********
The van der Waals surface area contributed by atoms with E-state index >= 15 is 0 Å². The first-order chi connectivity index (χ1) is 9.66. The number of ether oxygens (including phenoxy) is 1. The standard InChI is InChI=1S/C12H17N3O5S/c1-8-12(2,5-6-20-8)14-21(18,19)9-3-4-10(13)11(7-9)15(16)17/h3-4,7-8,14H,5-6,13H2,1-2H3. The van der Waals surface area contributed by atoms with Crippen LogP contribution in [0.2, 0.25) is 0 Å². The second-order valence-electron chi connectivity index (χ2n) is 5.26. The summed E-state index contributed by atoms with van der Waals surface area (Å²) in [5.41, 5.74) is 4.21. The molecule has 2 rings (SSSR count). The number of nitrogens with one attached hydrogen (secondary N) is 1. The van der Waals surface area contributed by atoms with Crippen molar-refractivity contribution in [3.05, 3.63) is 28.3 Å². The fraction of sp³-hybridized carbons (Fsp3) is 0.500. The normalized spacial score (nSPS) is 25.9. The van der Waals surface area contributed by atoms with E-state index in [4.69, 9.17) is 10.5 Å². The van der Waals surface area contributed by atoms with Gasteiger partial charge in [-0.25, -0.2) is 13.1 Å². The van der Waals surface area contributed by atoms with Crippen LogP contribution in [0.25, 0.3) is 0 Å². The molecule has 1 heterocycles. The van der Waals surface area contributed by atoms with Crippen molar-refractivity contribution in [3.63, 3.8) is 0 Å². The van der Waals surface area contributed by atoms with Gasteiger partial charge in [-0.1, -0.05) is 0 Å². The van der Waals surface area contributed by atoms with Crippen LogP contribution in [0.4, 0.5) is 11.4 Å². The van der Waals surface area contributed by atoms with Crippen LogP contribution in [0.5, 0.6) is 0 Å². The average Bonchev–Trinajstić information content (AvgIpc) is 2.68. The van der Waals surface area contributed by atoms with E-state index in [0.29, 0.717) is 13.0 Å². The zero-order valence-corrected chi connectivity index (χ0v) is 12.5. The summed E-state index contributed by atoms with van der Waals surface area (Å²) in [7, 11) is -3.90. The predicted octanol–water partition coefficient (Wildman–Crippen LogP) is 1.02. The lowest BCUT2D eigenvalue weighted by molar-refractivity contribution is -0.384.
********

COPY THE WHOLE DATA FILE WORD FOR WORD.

The van der Waals surface area contributed by atoms with E-state index >= 15 is 0 Å². The first-order chi connectivity index (χ1) is 9.66. The number of ether oxygens (including phenoxy) is 1. The standard InChI is InChI=1S/C12H17N3O5S/c1-8-12(2,5-6-20-8)14-21(18,19)9-3-4-10(13)11(7-9)15(16)17/h3-4,7-8,14H,5-6,13H2,1-2H3. The van der Waals surface area contributed by atoms with Crippen LogP contribution in [0.2, 0.25) is 0 Å². The second-order valence-electron chi connectivity index (χ2n) is 5.26. The summed E-state index contributed by atoms with van der Waals surface area (Å²) in [5.41, 5.74) is 4.21. The molecule has 2 rings (SSSR count). The number of nitrogens with one attached hydrogen (secondary N) is 1. The van der Waals surface area contributed by atoms with Crippen molar-refractivity contribution in [3.05, 3.63) is 28.3 Å². The fraction of sp³-hybridized carbons (Fsp3) is 0.500. The normalized spacial score (nSPS) is 25.9. The van der Waals surface area contributed by atoms with E-state index in [4.69, 9.17) is 10.5 Å². The van der Waals surface area contributed by atoms with Gasteiger partial charge in [-0.25, -0.2) is 13.1 Å². The van der Waals surface area contributed by atoms with Crippen LogP contribution in [0.25, 0.3) is 0 Å². The molecule has 1 heterocycles. The van der Waals surface area contributed by atoms with Crippen molar-refractivity contribution in [3.63, 3.8) is 0 Å². The van der Waals surface area contributed by atoms with Gasteiger partial charge in [-0.1, -0.05) is 0 Å². The van der Waals surface area contributed by atoms with Crippen LogP contribution in [0.4, 0.5) is 11.4 Å². The van der Waals surface area contributed by atoms with Crippen LogP contribution in [0.5, 0.6) is 0 Å². The average Bonchev–Trinajstić information content (AvgIpc) is 2.68. The van der Waals surface area contributed by atoms with E-state index in [0.29, 0.717) is 13.0 Å². The zero-order valence-corrected chi connectivity index (χ0v) is 12.5. The summed E-state index contributed by atoms with van der Waals surface area (Å²) in [7, 11) is -3.90. The predicted octanol–water partition coefficient (Wildman–Crippen LogP) is 1.02. The lowest BCUT2D eigenvalue weighted by molar-refractivity contribution is -0.384.